DISTRIBUTED ENERGY COMBINING NORTHERN POWER & PROTON ENERGYTO STRENGTHEN OPERATIONS, REDUCE COSTWALLINGFORD, CT, January 31, 2007 — Distributed Energy Systems Corp. (NASDAQ: DESC), today announced it will combine its two subsidiaries Northern Power Systems and Proton Energy Systems — to reduce cost and strengthen systems sales, engineering, production, service and technology development.The company, which creates and delivers products and solutions for the decentralized energy marketplace, said the reorganization will result in a charge against 2007s first-quarter results of approximately $1.0 million, or $0.03 per share, to account for staff reductions, reflecting the elimination of about 60 jobs, or 20% of the workforce, and related expenses. The reorganization is estimated to result in savings of approximately $4-$5 million, on an annualized basis, beginning in the second quarter of 2007. In addition, the Waitsfield, VT, location will be closed, and its activities moved to the companys 110,000-square-foot Barre, VT facility.During the past year, it became increasingly clear that we would benefit going forward by implementing our strategy now, to become a one-company organization, said Ambrose L. Schwallie, Distributed Energys chief executive officer. We expect these changes to improve sales and marketing effectiveness, reduce costs, enhance efficiencies of our systems engineering, products and service capabilities, and enable more and better cross-fertilization in advanced technology development.This new functional structure, Mr. Schwallie continued, allows us to focus more precisely on the markets, critical business drivers and capabilities that give Distributed Energy the best prospects for the higher-margin revenues we need to foster strong, sustained, profitable growth. Taking this action promptly will, we believe, enable the company to make better progress toward our goal of reaching profitability.Markets and OrganizationDiscussing the reorganization further, the Distributed Energy CEO cited the companys emphasis on power generation and power electronics systems, systems engineering and combined heat-and-power projects, products and services for oil and gas exploration markets, larger-scale wind projects for power generation, and commercial hydrogen, renewable fuels, and waste-to-energy technologies.To implement the reorganization, Mr. Schwallie also announced the appointment of three senior vice presidents to company-wide functional positions, all reporting to him:”Mark Murray now leads the sales and marketing functions for all of Distributed Energy products, systems and services. Mr. Murray most recently headed the companys commercial hydrogen business.”Betsy Anderson assumes responsibility for all of the companys engineering, production, project management and service activities, expanding her prior operating responsibilities beyond energy systems, products and services.”Robert Friedland takes on management duties encompassing all technology innovation, including the hydrogen research and development programs that he previously ran.Under their experienced leadership, Mr. Schwallie said, the company will work to strengthen lines of communication and operating efficiencies within the company, improve our impact in the marketplace, and continue to pursue the ideas and technologies that can enable Distributed Energy to be one of the leaders in alternative and renewable energy solutions.Mr. Schwallie concluded: This new unified focus should begin to be reflected in 2007 operating results. We believe this new, revitalized organization will put Distributed Energy in a stronger position to drive improved operating margins, and better serve markets where our capabilities and business models deliver valuable benefits to customers, now and in the years ahead.About Distributed Energy Systems Corp.Distributed Energy Systems Corp. (NASDAQ: DESC) creates and delivers products and solutions to the emerging decentralized energy marketplace, giving users greater control over their energy cost, quality and reliability. The company delivers a combination of practical, ready-today energy solutions and the solid business platforms for capitalizing on the changing energy landscape. For more information visit http://www.distributed-energy.com(link is external).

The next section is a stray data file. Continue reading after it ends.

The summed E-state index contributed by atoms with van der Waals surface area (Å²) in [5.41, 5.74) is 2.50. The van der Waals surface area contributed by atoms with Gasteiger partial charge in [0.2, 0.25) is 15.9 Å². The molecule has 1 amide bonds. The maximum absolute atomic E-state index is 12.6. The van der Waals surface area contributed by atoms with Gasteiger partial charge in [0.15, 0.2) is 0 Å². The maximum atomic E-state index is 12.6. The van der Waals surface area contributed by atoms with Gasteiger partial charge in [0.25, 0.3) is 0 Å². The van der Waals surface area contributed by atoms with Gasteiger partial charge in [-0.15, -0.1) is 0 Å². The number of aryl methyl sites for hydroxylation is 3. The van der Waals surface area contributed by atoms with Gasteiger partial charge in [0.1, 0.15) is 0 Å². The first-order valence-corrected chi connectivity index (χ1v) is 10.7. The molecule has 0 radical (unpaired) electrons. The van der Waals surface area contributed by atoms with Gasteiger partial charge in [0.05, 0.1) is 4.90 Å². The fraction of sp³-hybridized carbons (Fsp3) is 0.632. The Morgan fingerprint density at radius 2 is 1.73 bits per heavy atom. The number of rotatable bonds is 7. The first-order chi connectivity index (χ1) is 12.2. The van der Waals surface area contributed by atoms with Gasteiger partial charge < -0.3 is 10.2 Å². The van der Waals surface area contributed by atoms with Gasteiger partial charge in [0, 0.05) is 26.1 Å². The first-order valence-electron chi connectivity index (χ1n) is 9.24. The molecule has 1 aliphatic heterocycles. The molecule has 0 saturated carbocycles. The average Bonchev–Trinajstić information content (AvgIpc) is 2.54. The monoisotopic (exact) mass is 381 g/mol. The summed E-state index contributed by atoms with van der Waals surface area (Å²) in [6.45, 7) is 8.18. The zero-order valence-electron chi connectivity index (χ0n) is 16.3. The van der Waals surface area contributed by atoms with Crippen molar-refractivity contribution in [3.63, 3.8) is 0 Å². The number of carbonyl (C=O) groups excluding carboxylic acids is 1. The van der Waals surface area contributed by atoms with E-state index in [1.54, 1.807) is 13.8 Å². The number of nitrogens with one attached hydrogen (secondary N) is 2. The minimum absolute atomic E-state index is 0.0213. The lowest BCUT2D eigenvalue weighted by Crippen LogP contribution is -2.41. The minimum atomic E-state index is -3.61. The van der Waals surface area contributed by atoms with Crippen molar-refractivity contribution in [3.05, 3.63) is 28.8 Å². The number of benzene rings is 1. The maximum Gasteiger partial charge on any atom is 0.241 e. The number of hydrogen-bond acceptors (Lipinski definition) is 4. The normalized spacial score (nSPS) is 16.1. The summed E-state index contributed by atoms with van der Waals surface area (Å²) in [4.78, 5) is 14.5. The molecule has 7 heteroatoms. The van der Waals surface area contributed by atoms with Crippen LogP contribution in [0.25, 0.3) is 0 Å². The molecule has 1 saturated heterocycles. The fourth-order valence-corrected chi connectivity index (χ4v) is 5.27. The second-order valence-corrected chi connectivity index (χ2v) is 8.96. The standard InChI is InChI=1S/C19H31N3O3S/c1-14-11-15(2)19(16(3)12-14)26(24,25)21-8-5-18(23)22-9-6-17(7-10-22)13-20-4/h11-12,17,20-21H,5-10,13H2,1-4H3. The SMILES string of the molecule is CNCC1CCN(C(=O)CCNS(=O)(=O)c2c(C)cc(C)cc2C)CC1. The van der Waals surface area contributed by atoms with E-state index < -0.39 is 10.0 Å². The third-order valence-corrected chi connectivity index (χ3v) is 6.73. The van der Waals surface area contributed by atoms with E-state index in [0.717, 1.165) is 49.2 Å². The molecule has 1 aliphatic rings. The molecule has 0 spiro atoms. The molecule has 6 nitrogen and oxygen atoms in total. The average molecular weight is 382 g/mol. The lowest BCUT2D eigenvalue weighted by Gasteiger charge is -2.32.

When photos of the protests in Cairo’s Tahrir Square hit the media, America was introduced to a muddled collection of images — an endless sea of people, spurts of fire and the foreign scribble of Arabic writing. Initially, it wasn’t clear what was going on, especially as Egyptian President Hosni Mubarak’s regime tried to tighten its grip on what the rest of the world saw, temporarily shutting down the Internet and discouraging journalists from doing their jobs.Reflection · Hassan Ghozlan, a graduate student studying engineering, looks through photos and news clips from his war-torn country, Egypt. – Stephanie Guo | Daily Trojan But to engineering Ph.D. student Hassan Ghozlan, an Egyptian citizen who came to the United States for the first time in Fall 2009 to attend the Viterbi School of Engineering, the pictures were personal. They showed the square just across the Nile from his home, the place where a month ago he bought novels from a bookstore in the square.And for freshman Richard Sidhom, whose family left Egypt and came to the United States when he was nine years old, the protesters in the streets of Alexandria, Sidhom’s birthplace, were cousins, distant relatives and friends that he had left behind.The protests, which have been going on since Jan. 25, represent to Ghozlan and Sidhom a power struggle between Mubarak’s regime and the masses of average Egyptians who have been suffering for too long under Mubarak’s rule.“It was not religious, it was not an Islamic uprising,” Ghozlan said. “It’s just people: engineers, university professors, doctors, average people. It was the youth, and that’s why it has hope to be successful.”Both Ghozlan and Sidhom were raised under Mubarak’s rule and taught from a young age to refrain from speaking out in order to protect themselves — never to get into a fight or walk into a protest or hold a sign. Ghozlan compares Mubarak’s 30-year rule to that of Big Brother in George Orwell’s 1984.It was always never do this, never do that, especially for Sidhom, who is a Coptic Catholic, a minority in Egypt.But according to Ghozlan, the current protests transcend religious differences. To him they represent good, middle-class Egyptians standing up against a certain evil that has overstayed his welcome as their ruler.“[Religion] is the card the [Mubarak] regime plays to the West — it’s either me, or the Muslim Brotherhood and the extremists,” Ghozlan said. “And people buy that.”This isn’t the only issue Ghozlan feels Mubarak has swept under the rug. He believes that, over the last 10 or 15 years in particular, the regime has been a sham, featuring acts of deceit, corruption and oppression.Videos have been leaked of Egyptian Parliament members being told how to vote and not being able to do otherwise. A Mubarak opponent trying to run for the presidency was sentenced to prison on counts of forgery. A ferry boat unfit for use sank in the waters of the Red Sea, drowning more than 1,300 Egyptians. These and thousands of other acts have seemed to go unpunished — until now.“You don’t see what’s going under the carpet,” Ghozlan said. “People are boiling, people are mistreated, the regime is oppressive.”This dynamic can be seen in the photos recently released. In one, an anti-Mubarak protester sits in the square holding a sign written in Arabic that translates to “Come on Hosni! I need to go home to grade the exams,” while in another, members of Mubarak’s National Democratic Party barge through the crowds on horse and camelback, a sight Ghozlan hadn’t seen in the square in the 25 years he lived in Cairo.It is acts like these that lead Ghozlan to believe Mubarak cannot be trusted. Whether right now or in eight months, when the national elections are planned to take place. Ghozlan supports an immediate transfer of power, though he doesn’t think Mubarak needs to be exiled from Egypt for this to be successful.Sidhom, on the other hand, is not quite as convinced. As a Coptic, he is somewhat wary of the Muslim Brotherhood taking over, and believes that if this occurs, it could cause problems for Egyptian Coptics. The worst-case scenario would be a Coptic diaspora from Egypt, according to Sidhom. But above all, he wants what is best for Egypt as a whole.“What I’ve been noticing is on one hand, you have some people who are taking advantage of the chaos to act out these anti-Coptic feelings,” Sidhom said. “But on the other hand you have a lot of people who right now are saying, ‘We’re not Coptics and Muslims; we’re all Egyptians.’”This nationalistic mentality can be seen both in the heart of Tahrir Square and thousands of miles away in Los Angeles, where Ghozlan and Sidhom can openly voice their opinions about Mubarak and what they see fit for the future of Egypt.“It’s when one looks at the world and sees democracy and sees how things are run in democratic countries that he realizes how cruel it is to live in such a society,” Ghozlan said.For more stories on the crisis in Egypt, click here.